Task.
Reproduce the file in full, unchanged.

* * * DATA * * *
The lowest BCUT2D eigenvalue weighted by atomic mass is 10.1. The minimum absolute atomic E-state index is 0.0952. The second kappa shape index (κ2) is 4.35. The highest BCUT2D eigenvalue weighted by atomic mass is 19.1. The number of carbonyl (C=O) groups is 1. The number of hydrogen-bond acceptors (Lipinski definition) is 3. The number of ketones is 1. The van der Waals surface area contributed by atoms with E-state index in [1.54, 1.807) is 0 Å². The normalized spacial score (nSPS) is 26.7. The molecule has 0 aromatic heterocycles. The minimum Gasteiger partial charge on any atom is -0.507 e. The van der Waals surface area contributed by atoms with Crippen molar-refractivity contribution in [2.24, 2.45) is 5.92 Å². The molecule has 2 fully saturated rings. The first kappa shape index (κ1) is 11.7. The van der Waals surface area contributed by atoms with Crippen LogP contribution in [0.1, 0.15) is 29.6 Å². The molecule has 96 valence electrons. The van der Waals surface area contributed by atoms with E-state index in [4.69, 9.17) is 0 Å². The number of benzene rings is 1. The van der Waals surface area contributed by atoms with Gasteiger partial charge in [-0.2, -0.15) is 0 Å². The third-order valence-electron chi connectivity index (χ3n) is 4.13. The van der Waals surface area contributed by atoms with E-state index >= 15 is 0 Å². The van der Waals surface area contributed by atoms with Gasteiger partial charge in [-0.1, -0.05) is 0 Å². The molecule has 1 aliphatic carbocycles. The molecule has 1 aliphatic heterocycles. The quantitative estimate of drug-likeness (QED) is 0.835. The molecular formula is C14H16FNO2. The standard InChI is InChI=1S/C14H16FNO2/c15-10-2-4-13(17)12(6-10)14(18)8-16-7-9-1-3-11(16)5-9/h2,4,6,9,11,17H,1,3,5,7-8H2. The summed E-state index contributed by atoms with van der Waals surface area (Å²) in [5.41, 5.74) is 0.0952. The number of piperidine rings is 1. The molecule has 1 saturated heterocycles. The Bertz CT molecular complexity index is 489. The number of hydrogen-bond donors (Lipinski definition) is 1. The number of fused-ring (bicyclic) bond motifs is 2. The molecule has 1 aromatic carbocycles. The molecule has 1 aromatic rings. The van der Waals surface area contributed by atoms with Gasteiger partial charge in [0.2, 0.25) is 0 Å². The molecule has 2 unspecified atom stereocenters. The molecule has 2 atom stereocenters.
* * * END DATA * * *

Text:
The lowest BCUT2D eigenvalue weighted by atomic mass is 10.1. The minimum absolute atomic E-state index is 0.0952. The second kappa shape index (κ2) is 4.35. The highest BCUT2D eigenvalue weighted by atomic mass is 19.1. The number of carbonyl (C=O) groups is 1. The number of hydrogen-bond acceptors (Lipinski definition) is 3. The number of ketones is 1. The van der Waals surface area contributed by atoms with E-state index in [1.54, 1.807) is 0 Å². The normalized spacial score (nSPS) is 26.7. The molecule has 0 aromatic heterocycles. The minimum Gasteiger partial charge on any atom is -0.507 e. The van der Waals surface area contributed by atoms with Crippen molar-refractivity contribution in [2.24, 2.45) is 5.92 Å². The molecule has 2 fully saturated rings. The first kappa shape index (κ1) is 11.7. The van der Waals surface area contributed by atoms with Crippen LogP contribution in [0.1, 0.15) is 29.6 Å². The molecule has 96 valence electrons. The van der Waals surface area contributed by atoms with E-state index in [4.69, 9.17) is 0 Å². The number of benzene rings is 1. The van der Waals surface area contributed by atoms with Gasteiger partial charge in [-0.2, -0.15) is 0 Å². The third-order valence-electron chi connectivity index (χ3n) is 4.13. The van der Waals surface area contributed by atoms with E-state index >= 15 is 0 Å². The van der Waals surface area contributed by atoms with Gasteiger partial charge in [-0.1, -0.05) is 0 Å². The molecule has 1 aliphatic carbocycles. The molecule has 1 aliphatic heterocycles. The quantitative estimate of drug-likeness (QED) is 0.835. The molecular formula is C14H16FNO2. The standard InChI is InChI=1S/C14H16FNO2/c15-10-2-4-13(17)12(6-10)14(18)8-16-7-9-1-3-11(16)5-9/h2,4,6,9,11,17H,1,3,5,7-8H2. The summed E-state index contributed by atoms with van der Waals surface area (Å²) in [5.41, 5.74) is 0.0952. The number of piperidine rings is 1. The molecule has 1 saturated heterocycles. The Bertz CT molecular complexity index is 489. The number of hydrogen-bond donors (Lipinski definition) is 1. The number of fused-ring (bicyclic) bond motifs is 2. The molecule has 1 aromatic carbocycles. The molecule has 1 aromatic rings. The van der Waals surface area contributed by atoms with Gasteiger partial charge in [0.2, 0.25) is 0 Å². The molecule has 2 unspecified atom stereocenters. The molecule has 2 atom stereocenters.